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Blue Bird Food Products Co. v. Baltimore & Ohio Railroad Co.

decided: February 19, 1974.

BLUE BIRD FOOD PRODUCTS CO., APPELLANT
v.
BALTIMORE & OHIO RAILROAD CO.



(affirming federal district court judgment following remand in 1973 FEDERAL CARRIERS CASES P82,382 after withdrawal of opinion in 1972 FEDERAL CARRIERS CASES P82,330).

Adams and Rosenn, Circuit Judges, and Sheridan, District Judge.

Author: Per Curiam

This appeal, which brings these parties before this court for the second time,*fn1 involves four actions*fn2 filed by plaintiff-consignee, Blue Bird Food Products Co. (Blue Bird), against defendant-carrier, Baltimore & Ohio Railroad Company (B & O), for alleged damage to four carloads of fresh hams shipped by midwest meat packers via defendant to plaintiff in Philadelphia. The action is brought under the Carmack Amendment to the Interstate Commerce Act, 49 U.S.C. ยง 20(11). The issue presented is whether the introduction of a bill of lading with the notation,

Received, subject to the classifications and tariffs in effect on the date of the issue of this Bill of Lading, . . . the property described below, in apparent good order, except as noted (contents and condition of contents of packages unknown) . . . .

is sufficient to establish the good condition of the lading at the time it was delivered by the shipper to the carrier. The district court, both in its initial opinion and on remand, held that it was not. Having considered the contentions of the parties, we affirm the judgment of the district court.

The facts necessary to our decision are as follows.*fn3 The four carloads at issue were shipped from the midwest to the Philadelphia destination point pursuant to a "piggy-back" transportation operation where trailers are hauled to the destination on railroad flatcars. As developed in testimony before the district court on remand, the mode of shipment designated by the shipper in these cases required the shipper to load a trailer furnished by the carrier. The district court found as facts:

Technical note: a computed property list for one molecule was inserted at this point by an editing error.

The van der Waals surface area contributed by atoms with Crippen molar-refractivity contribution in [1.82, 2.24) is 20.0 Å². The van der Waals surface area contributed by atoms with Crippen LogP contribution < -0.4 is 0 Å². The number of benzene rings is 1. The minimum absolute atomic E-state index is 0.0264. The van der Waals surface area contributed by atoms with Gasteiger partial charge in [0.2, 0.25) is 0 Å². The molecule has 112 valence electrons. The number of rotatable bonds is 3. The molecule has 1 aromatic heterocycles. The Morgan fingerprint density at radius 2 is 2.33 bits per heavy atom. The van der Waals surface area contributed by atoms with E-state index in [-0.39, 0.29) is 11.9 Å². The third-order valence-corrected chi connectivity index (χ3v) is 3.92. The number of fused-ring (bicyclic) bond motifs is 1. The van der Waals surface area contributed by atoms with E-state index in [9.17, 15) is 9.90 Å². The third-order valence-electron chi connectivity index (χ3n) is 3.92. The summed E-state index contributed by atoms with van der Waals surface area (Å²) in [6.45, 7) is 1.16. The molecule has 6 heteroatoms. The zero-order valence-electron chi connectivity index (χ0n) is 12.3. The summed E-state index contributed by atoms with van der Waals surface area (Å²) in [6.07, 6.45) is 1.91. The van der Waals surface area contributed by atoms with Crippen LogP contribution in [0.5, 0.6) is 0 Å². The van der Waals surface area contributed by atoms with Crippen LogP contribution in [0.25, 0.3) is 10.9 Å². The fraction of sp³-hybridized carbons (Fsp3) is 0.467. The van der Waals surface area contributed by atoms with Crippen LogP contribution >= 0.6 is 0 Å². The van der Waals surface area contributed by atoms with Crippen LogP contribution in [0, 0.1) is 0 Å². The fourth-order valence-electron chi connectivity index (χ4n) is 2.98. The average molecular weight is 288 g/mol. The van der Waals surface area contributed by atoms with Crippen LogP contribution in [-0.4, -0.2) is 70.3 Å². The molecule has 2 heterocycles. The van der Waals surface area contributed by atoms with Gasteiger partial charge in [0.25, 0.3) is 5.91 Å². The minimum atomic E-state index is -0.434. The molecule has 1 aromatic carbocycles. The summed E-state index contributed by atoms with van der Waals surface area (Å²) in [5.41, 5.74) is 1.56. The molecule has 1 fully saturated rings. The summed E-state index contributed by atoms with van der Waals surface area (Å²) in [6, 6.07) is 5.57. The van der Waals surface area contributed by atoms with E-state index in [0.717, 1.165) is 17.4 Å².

1. When the shipper was ready to load the trailer, it contacted a "spotter" (a railroad agent who is on the shipper's premises) who backs the trailer to the shipper's loading dock.

2. The hams were individually loaded by the shipper, one piled upon the other, so that when loading was completed, the hams extended from the front to the rear of the trailer to a height of approximately three to four feet.

3. Subsequent to loading but prior to the doors of the trailer being sealed, only the rear portion of the contents of the trailer were "open and visible" and the subject of a reasonable inspection.

4. When loading is completed the trailer is pulled away from the loading dock, the rear doors are closed and the shipper places its seal upon the doors of the trailer.

5. The seal affixed by the shipper is a small, thin metal band which locks when one end of the band is snapped into the other end.

6. The trailer is then driven to a location upon the shipper's premises.

7. Upon notification that the plaintiff was ready to ship the load, the railroad's drayman was dispatched to the plant site.

8. Upon his arrival, the drayman hooks his cab to the trailer, inspects the seal, refrigeration system and ...


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